El Raton y El Gato

The Melting Pot

When Zora Neale Hurston worked for the Works Progress Administration as a folklorist, she advocated for an expedition to collect folk songs in Florida. Having grown up in Eatonville, Florida, she knew the region well. In her expedition proposal, she wrote:

Recordings in Florida will be like backtracking a large part of the United States, Europe and Africa for these elements have been attracted here and brought a gift to Florida culture each in its own way. The drums throb: Africa by way of Cuba; Africa by way of the British West Indies; Africa by way of Haiti and Martinique; Africa by way of Central and South America. Old Spain speaks through many interpreters. Old England speaks through black, white and intermediate lips. Florida, the inner melting pot of the great melting pot — America.

Carita Doggett Corse, state director of the Federal Writers' Project, offered support for Hurston's proposal:

I believe that Zora can assist the expedition in getting excellent and original recordings in the State. If possible, she should accompany the expedition on its trip through Florida, as she has an intimate knowledge of folk song and folklore sources in the State.

Ask students to consider Hurston's description of Florida.

  • What does it mean for America, and Florida, to be a "melting pot?"
  • How does folk music relate to this characterization? Why is the "melting pot" characterization an argument for preserving music in this region?
  • Would you call your community a melting pot? Why or why not?
  • Do you agree with Corse's opinion that someone with "intimate knowledge" of a community would be valuable in its study? Why or why not?

Students' thinking on these questions may deepen as they explore some of the resulting folk-song collection, including El Raton y El Gato.

Folk Songs at School

In this 1940 recording from Key West, Dalia Soto teaches El Raton y El Gato to a group of students at the San Carlos Institute. The Institute was founded in 1871 and continues today. It was established by the Cuban exile community in Key West to preserve Cuban heritage. As part of this mission, it operated one of America's first bilingual, racially integrated schools. The field notes of the 1940 expedition describes one San Carlos teacher as, "employed by the Cuban government to teach, in Spanish, at the San Carlos Institute."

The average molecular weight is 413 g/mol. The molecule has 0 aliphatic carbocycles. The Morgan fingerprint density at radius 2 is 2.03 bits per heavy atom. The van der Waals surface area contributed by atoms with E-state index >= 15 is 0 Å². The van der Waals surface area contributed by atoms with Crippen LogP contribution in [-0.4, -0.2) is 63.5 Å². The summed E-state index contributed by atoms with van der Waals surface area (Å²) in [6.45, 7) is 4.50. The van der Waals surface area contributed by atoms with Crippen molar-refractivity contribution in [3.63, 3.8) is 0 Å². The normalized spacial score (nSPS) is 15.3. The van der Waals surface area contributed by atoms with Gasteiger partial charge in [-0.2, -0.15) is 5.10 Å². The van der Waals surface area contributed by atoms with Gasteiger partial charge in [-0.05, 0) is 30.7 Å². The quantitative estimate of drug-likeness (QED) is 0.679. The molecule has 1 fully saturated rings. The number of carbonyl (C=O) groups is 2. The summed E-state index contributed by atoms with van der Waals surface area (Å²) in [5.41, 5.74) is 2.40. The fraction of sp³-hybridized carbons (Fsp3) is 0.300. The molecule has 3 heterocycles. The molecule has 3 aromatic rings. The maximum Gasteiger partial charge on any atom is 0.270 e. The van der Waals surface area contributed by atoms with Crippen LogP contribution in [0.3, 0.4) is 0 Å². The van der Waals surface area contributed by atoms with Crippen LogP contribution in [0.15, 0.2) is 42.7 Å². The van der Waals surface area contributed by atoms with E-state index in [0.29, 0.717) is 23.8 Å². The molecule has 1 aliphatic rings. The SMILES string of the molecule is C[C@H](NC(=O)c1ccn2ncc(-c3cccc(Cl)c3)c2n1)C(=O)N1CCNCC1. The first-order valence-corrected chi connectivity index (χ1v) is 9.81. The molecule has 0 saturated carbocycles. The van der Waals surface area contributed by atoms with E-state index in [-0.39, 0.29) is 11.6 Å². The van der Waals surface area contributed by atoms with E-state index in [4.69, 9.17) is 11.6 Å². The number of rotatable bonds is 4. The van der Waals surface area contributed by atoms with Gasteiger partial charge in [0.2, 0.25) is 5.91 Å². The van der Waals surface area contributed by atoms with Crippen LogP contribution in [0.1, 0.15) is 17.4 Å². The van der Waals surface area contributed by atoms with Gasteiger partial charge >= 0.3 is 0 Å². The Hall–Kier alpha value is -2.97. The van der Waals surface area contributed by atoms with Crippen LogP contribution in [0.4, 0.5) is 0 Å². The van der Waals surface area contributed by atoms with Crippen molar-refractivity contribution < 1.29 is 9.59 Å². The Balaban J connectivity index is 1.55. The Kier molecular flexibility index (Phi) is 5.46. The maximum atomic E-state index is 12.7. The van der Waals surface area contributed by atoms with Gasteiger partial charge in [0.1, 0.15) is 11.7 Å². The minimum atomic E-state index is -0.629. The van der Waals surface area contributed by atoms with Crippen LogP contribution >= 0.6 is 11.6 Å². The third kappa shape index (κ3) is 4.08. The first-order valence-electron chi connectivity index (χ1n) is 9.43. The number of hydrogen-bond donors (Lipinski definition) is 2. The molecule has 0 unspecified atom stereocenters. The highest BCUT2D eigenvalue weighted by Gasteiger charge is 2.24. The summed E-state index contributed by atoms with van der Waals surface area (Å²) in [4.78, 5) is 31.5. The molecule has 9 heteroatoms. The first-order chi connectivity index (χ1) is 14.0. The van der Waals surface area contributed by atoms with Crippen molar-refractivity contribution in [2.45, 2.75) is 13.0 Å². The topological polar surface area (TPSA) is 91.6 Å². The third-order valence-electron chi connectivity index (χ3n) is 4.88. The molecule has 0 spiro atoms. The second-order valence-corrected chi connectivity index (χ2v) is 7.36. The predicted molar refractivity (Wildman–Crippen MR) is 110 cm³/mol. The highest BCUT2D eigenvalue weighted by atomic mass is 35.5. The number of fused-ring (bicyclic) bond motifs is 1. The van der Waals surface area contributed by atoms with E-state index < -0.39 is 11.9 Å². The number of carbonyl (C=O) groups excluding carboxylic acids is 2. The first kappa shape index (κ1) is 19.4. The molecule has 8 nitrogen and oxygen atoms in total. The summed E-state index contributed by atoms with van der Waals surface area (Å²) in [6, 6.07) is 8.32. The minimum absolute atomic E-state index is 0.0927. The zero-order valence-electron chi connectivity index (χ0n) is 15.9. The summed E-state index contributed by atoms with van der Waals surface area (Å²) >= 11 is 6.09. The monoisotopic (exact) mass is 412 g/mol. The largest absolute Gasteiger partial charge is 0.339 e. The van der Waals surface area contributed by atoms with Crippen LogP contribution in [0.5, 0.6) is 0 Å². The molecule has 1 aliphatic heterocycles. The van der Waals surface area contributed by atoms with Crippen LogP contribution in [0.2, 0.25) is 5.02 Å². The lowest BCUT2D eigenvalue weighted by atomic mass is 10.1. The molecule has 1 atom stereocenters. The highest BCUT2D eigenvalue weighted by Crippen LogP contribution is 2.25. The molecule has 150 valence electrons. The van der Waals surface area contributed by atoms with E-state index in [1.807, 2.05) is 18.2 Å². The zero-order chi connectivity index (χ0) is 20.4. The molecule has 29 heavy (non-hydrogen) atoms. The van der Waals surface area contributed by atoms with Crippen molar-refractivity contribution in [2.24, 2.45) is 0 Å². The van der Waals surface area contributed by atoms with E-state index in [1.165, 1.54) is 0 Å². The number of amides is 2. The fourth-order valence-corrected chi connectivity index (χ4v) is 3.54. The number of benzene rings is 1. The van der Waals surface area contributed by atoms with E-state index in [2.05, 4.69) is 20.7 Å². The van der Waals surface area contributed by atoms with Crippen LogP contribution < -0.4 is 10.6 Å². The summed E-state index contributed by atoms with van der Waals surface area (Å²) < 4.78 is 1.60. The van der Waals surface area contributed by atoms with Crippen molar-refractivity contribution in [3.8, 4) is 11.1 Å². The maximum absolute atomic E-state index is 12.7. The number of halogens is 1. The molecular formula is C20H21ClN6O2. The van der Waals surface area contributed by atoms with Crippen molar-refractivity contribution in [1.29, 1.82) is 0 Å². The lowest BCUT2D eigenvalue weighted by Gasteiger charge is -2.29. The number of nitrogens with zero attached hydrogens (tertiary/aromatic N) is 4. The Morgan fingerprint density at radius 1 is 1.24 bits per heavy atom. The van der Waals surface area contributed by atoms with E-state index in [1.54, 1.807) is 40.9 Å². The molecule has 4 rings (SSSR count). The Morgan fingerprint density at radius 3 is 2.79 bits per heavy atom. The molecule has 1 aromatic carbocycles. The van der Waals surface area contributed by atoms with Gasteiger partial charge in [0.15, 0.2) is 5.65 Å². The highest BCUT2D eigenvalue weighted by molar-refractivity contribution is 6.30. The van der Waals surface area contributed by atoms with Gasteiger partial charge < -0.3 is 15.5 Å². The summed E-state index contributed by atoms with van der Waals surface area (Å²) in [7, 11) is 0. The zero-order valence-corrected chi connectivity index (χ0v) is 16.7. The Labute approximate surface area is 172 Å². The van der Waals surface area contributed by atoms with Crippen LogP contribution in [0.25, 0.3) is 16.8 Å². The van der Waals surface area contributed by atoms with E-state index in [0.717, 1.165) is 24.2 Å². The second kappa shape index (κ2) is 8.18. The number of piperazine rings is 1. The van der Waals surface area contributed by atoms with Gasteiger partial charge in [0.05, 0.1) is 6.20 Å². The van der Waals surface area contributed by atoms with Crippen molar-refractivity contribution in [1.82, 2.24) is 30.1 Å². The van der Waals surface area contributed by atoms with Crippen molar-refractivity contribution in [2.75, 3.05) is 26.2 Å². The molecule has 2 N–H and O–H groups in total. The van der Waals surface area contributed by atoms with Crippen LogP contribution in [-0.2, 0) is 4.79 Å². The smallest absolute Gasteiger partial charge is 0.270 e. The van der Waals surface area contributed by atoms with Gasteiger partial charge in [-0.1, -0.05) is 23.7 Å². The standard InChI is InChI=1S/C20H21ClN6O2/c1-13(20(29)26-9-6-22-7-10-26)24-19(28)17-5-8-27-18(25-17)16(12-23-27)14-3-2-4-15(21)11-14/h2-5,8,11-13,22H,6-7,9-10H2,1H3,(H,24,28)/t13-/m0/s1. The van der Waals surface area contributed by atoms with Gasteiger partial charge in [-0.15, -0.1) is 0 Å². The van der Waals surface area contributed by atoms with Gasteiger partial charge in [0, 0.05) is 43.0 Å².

Sing and Play

The recording transcript provides an English translation, if necessary, to understand the main idea of the song. Based on the text, ask students to predict how children might move and play while singing this song.

Though the 1940 study does not describe the game, many other sources describe a chasing game involving a circle of children, a rat, and a cat. The children stand in a circle, holding hands. The rat stands inside the circle, while the cat prowls outside. During verses 3 and 4, the cat attempts to sneak through the circle's clasped hands to catch the rat. An alternate version describes the rat weaving in and out among the cirlced children, ducking underneath clasped hands, throughout the third and fourth verse. The cat must chase, following the rat's exact path, while attempting to overtake and catch the rat. In both versions, at the end of the song, the victorious cat or rat selects new children for the animals' roles in the next round.

  • Why would a teacher at the San Carlos Institute choose to teach this song to the students? What community values or social skills could a young child learn through play with El Raton y El Gato?
  • How does playing and singing change students' perspectives on the lives of students at the San Carlos Institute and the value Zora Neale Hurston saw in preserving Florida's musical melting pot?